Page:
I have mentioned several times that km 2.0 is a social way of doing work, it’s not a separate task, instead it’s blended in our work routine.
Firstly people are working this way on the open web, and they are also using social computing tools in the enterprise, these people are sometimes referred to as IT rogues.
The second difference is the fact that the new interest in KM (by early adopters), is being initiated by the workers…social productivity.
Whereas the first wave of KM was more a mandate by management, KM 2.0 is coming about by workers saying to management, “I’m really productive in a social way, it’s how I get things done, can we use these social computing tools”…and management would say, “Is this the new KM way to share tacit knowledge”, and the workers would say, “I’m not too sure what KM is, but I get things done by collaborating and connecting with my network.”
Anyway I want to once again point to the Transparent Office blog (this is becoming one of my favourites), Michael Idinopulos posts about the real essence of the new KM. It’s about thinking out loud, more open collaboration, your workings out are visible (less private). People get to share, engage and nuture, insights and works in early stages or in the thought stages…before all the cream is sorted, and formalised into a final product.
Perhaps KM 2.0 is like showing all the workings out of your maths solution…we get to see how you got there.
It’s this “how you got there” that we are trying to tease out, actually as you are sharing, others can help shape your path, and bring you to perhaps a better place…the social capital at work.
Also, others can read about the stages in your path, and utilise that know-how for a totally different work at hand, eg. an approach, experiences and insights a blogger shares about her workings towards a “engineering” deliverable, could very well be usable by an HR person.
A HR person is not going to read an “engineering” deliverable, but if they happened to come across a post (a fragment) about a research method the engineer discovered and applied in the “engineering” deliverable, the HR person may be able to use that info in their research task.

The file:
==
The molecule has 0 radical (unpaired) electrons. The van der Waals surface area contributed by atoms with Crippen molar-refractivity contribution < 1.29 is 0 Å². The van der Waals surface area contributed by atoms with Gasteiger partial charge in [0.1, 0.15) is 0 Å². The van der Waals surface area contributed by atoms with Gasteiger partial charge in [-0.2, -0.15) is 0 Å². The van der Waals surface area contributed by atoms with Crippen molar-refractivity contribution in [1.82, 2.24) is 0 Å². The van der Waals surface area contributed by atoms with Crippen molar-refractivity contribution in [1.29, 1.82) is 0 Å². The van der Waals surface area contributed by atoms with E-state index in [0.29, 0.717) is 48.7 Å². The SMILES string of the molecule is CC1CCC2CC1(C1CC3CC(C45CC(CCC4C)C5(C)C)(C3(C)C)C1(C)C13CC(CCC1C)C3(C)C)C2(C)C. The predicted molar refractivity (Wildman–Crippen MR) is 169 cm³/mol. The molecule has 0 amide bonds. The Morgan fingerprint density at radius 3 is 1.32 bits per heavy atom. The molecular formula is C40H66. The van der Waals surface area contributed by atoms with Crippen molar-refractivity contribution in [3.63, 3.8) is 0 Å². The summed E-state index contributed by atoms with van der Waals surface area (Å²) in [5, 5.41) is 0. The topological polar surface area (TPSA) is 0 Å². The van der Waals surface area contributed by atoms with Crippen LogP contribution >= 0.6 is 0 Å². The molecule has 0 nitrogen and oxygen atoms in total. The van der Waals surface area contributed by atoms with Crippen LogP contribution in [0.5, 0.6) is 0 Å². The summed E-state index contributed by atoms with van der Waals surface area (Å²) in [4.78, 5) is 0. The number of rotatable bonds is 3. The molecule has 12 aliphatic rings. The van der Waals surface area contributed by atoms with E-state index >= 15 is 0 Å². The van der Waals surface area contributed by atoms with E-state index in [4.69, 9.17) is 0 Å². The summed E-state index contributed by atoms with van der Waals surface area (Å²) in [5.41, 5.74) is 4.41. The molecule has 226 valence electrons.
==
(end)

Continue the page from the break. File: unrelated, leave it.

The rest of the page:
This is how Michael puts it:
“The real paradigm shift in Web 2.0, I believe, is the blurring the line between publication and collaboration. In the old days, people collaborated in private. They talked to their friends and colleagues, wrote letters. Later they sent emails. All the real thinking happened in those private conversations. Eventually, once the key insights had been extracted, refined, and clarified, they published: books, articles, speeches, blast memos, etc.”
“…the really exciting thing that’s happening in Web 2.0 and Enterprise 2.0 is that more and more of those private “pre-publication” interactions are happening in public (or at least semi-public). I think of this as the dawn of the “Work in Progress” culture. We no longer think that something has to be finished before we let strangers into the conversation.”
In related knowledge worker practices, a post from Jeremy Thomas at the Social Glass blog, alludes to managers needing all the web 2.0 content data into a usable distilled format, as managers are about the “status” of work, in contrast to knowledge workers being about the “way they do” this work.
The Infovark blog explains this nicely:
“A lot of this E20 stuff is about transparency — improving employee awareness within the organization. Better visibility helps managers too — perhaps more than the average employee — but they’ll need a different set of tools to search and filter social content than “doers” will. The knowledge worker needs to find content so that they can do their work. A manager of knowledge workers needs to find out about the status of that work so they can measure progress and productivity.”
Maybe blogging can help here, a manager can subscribe to a team’s status blog rather than continuely needing meetings. They don’t need to wait for a formal report, or write down notes at a meeting, as blog posts can keep them informed…these blog posts enable the knowledge worker to capture stuff as it’s happening. When there is a meeting, the managers are already informed of what’s happening, this can be refined, and then most of the meeting can be spent on actions.
Better still a datablogging tool would be ideal…here are some examples.
What I like about web 2.0 is things like tag clouds where management can see the diversity, and depth of topics people are talking about…they can get a general picture of what’s going on.